I’ve been in England for 24 days.  The adjustment is much harder than I ever expected.  I hesitate to use the words “depressed”, but things that normally appeal greatly to me, I have no desire to do–especially alone.  Yes, perhaps loneliness is a better word, but I don’t want to go out and make friends.  I’m enjoying the solitude of my room and the family interaction with the Pfeiffers.  My life in the States was…crazy.  Busy=understatement.  Maybe my body, mind, and soul are relishing the pause–and aren’t ready for it to end.

A day will arrive when I crave people; I’ll want to get out, and London won’t be prepared for me.  But, for the time being, my little room is perfect.  I have a desk when I feel structured, a chair when I want to curl up, and a comfy bed when I want to lounge about.  Perhaps a book–an old friend–is just the remedy.  The thing I just realized…I brought mostly books I haven’t read but have been on my reading list.  Drat.  I may need to pop into a local book shop (good thing they are plentiful) and find an old friend.

Cups of tea and talking with friends in America definitely helps (I’m VERY thankful for technology and social media).

Family, too.  My parents, brother, and others are supportive of this venture.  It helps ease the transition.

And…cups of tea ;)

Tour Time: My New Abode

I’ve lived in many rooms and spaces over the past six years.  Sometimes I had wardrobes and cupboards, other times I lived out of a suitcase.  Many are the hours I’ve dreamed and looked forward to having my own place.  I’ve made roommate plans with several friends–none of which came to fruition because life took a different direction.  (Post-university life is a different kind of world, especially with the current economical state.  And there are emotions and challenges for which none of the “you’re about to graduate” talks prepare you.  I say this to encourage anyone reading this who is dealing with depression, lack of direction, frustration at yet another “dead end application”–it’s ok.  You’re not the only one…even if it feels like it.)

But, the time has arrived, and I have a room entirely my own.  I have a bed, a wardrobe, shelves on the wall, a desk with clean lines, a giant leather arm chair (perfect for reading–I have a hard time reading when I’m not comfortable), and a slanted ceiling.  It feels like an attic room (I even have stairs going down from my room).  Basically, it’s perfect.  My nineteen books, two journals, eight DVD cases (including a season of White Collar), two Christmas CDs and two non-Christmas CDs, stationary, notebooks, and various other items fit beautifully on my shelves.  Four card games (Dutch Blitz, Phase Ten, Uno, and Quiddler) fit nicely next to the DVDs.  My wardrobe holds everything nicely (though, some reorganization needs to happen).  My scarves hang beautifully on the back of my door.  And there is plenty of space for my Vogue magazine to lie about (yes, I did bring two Vogue magazines, one W magazine, the Travel section for the NYT, and a copy of TIME with me from America…all with good reason).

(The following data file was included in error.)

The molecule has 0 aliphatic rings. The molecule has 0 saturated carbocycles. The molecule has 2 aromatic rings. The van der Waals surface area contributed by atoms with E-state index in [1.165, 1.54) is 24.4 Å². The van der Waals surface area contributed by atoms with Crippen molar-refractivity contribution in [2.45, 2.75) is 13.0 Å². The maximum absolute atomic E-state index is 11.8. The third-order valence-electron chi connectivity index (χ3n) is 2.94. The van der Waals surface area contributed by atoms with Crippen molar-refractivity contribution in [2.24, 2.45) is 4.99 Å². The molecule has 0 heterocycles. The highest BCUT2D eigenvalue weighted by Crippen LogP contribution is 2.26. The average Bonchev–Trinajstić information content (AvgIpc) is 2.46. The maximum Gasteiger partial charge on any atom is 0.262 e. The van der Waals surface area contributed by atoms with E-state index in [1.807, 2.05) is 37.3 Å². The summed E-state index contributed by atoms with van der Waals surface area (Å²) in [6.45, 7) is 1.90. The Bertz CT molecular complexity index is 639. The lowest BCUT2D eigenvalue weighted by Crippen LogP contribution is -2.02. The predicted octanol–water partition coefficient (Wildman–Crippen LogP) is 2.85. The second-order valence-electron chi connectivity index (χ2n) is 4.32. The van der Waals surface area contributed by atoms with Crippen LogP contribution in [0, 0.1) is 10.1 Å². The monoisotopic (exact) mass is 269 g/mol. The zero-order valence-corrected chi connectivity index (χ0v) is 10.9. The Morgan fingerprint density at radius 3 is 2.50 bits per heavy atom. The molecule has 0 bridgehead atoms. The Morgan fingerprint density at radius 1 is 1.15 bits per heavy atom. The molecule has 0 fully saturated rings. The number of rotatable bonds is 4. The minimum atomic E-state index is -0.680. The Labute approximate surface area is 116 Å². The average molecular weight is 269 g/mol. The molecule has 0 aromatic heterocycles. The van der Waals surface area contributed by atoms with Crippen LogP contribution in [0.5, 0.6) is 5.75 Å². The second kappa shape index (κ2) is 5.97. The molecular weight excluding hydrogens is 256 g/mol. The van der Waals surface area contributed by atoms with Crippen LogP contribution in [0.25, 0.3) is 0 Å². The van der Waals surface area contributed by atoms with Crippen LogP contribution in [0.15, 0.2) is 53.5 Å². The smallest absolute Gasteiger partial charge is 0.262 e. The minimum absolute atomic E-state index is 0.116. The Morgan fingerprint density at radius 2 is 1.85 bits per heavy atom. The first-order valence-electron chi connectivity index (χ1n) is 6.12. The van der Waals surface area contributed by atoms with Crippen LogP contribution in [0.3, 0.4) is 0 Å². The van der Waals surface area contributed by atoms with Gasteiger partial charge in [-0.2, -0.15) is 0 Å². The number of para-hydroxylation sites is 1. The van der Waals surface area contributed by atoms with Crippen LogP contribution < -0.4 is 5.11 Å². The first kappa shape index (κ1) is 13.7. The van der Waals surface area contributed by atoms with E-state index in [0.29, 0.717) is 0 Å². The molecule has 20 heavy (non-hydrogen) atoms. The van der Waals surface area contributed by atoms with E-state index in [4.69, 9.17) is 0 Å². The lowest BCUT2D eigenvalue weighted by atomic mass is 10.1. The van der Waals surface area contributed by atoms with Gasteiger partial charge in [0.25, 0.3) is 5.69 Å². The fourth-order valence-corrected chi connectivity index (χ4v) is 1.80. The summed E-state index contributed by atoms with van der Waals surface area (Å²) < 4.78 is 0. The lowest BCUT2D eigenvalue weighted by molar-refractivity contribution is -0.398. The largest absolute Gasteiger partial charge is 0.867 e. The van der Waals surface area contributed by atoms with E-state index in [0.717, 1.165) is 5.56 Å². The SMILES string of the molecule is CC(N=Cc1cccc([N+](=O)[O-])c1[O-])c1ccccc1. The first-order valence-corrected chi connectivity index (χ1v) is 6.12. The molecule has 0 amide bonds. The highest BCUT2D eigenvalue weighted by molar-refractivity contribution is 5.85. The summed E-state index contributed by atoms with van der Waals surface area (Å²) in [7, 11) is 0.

Storing suitcases required moving the chair a few inches and playing one of those “move the ___ around until you get it where it needs to be” games with my shoes.

Oh, and I mustn’t forget my lovely, white rug that elongates my room and adds a crispness and homeyness to it.

All in all, I am happy and content in my little room at the top of the house.  I have the P.S. I Love You soundtrack playing, my door open (allowing the children’s voices to float upward while they play), and am enjoying my sunny, light room on this morning that I anticipate making productive (obviously with a large cuppa tea–and yes, I did bring a mug with me from America…my London Starbucks Mug, since I’m in London.)

What I realized, while looking about, is all these “things” are representative of people in my life whom I love.  Miles separate us, but they are ever present.

P.S. Not pictured are the few dishes that accumulated in my room (bad habit #1 I shall try and kick).

P.P.S. A few things to note: my copy of A Moveable Feast–a first addition (my first ever!) gifted to me by a dear, kindred spirit. The little bowl on my bedside table–Turkish.  And it’s no mistake that those particular Christmas items accompanied me across the ocean.

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Growing Up: An International Move

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Apparently I’m living in a new country.

Don’t worry, I wasn’t abducted by anyone. I’ve had the plan in the works for some time.
It’s only my first move as an adult.
Approximately 3,825 miles.
NBD.

I’m back in London.
My “other home.”
Adjustment is still required.

After arriving Tuesday afternoon, I’ve lounged around, visited my uncle’s and aunt’s house for dinner, and visited a cafe in the park.

Considering the past two months (or more) of craziness, I’m relishing the relaxation. Next week, I’ll kick back into gear.

Until then, this evening shall consist of: tea, Skype, and ice cream.

Mhmm. Sounds perfect, right?